MR. COOKE'S THIRD ENGAGEMENT. (Playing with Mr. COOPER.) 13 Friday 26th, Othello-Old Maid. 14 Saturday 27th, Gamester-Ways and Means. 15 Monday 29th, Venice Preserved-Don Juan. For the benefit

Mr. Warren. 16 Tuesday 30th, Othello-Irishman in London. In the interval between Mr. Cooke's second and third engagements, there

were two benefits. April 22d, Castle Spectre-Lady of the Rock.-Mr. Pullen's benefit. April 24th, The Robbers-Children in the Wood.-Mr. Calbraith's benefit.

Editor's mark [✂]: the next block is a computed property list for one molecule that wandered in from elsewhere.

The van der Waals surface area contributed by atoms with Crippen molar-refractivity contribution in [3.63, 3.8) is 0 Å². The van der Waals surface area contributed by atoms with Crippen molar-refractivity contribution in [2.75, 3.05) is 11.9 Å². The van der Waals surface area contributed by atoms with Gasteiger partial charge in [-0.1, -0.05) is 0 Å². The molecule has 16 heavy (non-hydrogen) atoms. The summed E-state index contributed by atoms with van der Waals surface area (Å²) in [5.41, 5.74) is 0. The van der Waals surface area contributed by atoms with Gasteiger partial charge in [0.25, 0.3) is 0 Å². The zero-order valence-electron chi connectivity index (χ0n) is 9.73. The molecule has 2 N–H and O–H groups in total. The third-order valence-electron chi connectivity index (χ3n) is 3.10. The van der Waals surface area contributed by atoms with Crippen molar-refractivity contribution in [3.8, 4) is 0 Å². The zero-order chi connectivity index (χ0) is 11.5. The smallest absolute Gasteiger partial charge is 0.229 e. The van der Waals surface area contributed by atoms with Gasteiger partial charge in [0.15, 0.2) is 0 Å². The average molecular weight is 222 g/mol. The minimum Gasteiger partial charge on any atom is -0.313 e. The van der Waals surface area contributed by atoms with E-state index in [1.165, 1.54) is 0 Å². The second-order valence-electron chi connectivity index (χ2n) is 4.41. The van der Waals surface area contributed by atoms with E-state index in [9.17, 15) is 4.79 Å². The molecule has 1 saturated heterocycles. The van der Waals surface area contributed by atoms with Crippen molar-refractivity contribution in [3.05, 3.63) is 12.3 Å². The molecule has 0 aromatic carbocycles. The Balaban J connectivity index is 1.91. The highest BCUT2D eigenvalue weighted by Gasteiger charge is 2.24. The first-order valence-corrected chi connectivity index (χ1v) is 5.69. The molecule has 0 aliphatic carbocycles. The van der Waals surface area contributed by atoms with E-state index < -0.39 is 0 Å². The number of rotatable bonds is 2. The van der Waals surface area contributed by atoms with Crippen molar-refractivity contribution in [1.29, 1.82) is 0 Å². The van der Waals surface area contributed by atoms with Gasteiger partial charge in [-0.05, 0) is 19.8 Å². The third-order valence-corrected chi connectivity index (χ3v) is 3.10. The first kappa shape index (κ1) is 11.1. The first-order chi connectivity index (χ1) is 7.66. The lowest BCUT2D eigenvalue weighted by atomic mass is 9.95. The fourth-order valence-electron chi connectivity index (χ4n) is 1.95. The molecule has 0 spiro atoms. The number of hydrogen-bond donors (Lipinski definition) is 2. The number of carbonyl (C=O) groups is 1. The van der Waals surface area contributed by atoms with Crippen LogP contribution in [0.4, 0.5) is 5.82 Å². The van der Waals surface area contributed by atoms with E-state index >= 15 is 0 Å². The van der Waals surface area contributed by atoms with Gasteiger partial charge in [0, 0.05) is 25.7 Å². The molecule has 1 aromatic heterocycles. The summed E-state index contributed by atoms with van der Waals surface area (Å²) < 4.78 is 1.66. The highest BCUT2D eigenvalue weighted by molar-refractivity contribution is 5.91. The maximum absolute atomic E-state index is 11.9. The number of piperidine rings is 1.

MR. COOKE IN SIR PERTINAX MAC SYCOPHANT. We are now to accompany Mr. Cooke from his first and second nights, on both of which he performed Richard (playing the second more carelessly and therefore not so well as the first to his third, on which he performed Sir Pertinax Mac Sycophant, in MACKLIN'S satirical comedy of THE MAN OF THE WORLD, one of the most vigorous dramatic productions of the last century,